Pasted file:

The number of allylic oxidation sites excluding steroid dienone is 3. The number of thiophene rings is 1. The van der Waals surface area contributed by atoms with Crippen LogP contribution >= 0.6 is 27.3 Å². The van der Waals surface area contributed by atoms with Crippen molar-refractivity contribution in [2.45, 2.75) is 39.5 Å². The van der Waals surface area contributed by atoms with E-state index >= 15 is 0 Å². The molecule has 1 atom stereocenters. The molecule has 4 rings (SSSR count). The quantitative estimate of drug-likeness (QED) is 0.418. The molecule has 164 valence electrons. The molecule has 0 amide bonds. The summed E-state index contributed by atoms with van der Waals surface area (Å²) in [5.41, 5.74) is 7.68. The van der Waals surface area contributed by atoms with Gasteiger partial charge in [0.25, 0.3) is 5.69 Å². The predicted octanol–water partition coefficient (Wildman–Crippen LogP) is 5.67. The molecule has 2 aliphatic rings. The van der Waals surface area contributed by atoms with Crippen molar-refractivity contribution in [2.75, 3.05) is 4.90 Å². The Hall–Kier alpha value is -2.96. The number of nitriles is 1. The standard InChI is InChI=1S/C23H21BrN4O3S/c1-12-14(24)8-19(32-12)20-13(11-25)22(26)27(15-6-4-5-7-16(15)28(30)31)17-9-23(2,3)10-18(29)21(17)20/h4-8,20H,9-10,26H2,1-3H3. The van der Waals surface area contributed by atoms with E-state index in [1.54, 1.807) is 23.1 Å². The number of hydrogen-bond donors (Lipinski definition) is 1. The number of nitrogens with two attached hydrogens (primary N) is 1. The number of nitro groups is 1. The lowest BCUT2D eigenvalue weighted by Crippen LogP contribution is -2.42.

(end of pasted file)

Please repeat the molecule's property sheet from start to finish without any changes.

The number of allylic oxidation sites excluding steroid dienone is 3. The number of thiophene rings is 1. The van der Waals surface area contributed by atoms with Crippen LogP contribution >= 0.6 is 27.3 Å². The van der Waals surface area contributed by atoms with Crippen molar-refractivity contribution in [2.45, 2.75) is 39.5 Å². The van der Waals surface area contributed by atoms with E-state index >= 15 is 0 Å². The molecule has 1 atom stereocenters. The molecule has 4 rings (SSSR count). The quantitative estimate of drug-likeness (QED) is 0.418. The molecule has 164 valence electrons. The molecule has 0 amide bonds. The summed E-state index contributed by atoms with van der Waals surface area (Å²) in [5.41, 5.74) is 7.68. The van der Waals surface area contributed by atoms with Gasteiger partial charge in [0.25, 0.3) is 5.69 Å². The predicted octanol–water partition coefficient (Wildman–Crippen LogP) is 5.67. The molecule has 2 aliphatic rings. The van der Waals surface area contributed by atoms with Crippen molar-refractivity contribution in [2.75, 3.05) is 4.90 Å². The Hall–Kier alpha value is -2.96. The number of nitriles is 1. The standard InChI is InChI=1S/C23H21BrN4O3S/c1-12-14(24)8-19(32-12)20-13(11-25)22(26)27(15-6-4-5-7-16(15)28(30)31)17-9-23(2,3)10-18(29)21(17)20/h4-8,20H,9-10,26H2,1-3H3. The van der Waals surface area contributed by atoms with E-state index in [1.54, 1.807) is 23.1 Å². The number of hydrogen-bond donors (Lipinski definition) is 1. The number of nitrogens with two attached hydrogens (primary N) is 1. The number of nitro groups is 1. The lowest BCUT2D eigenvalue weighted by Crippen LogP contribution is -2.42.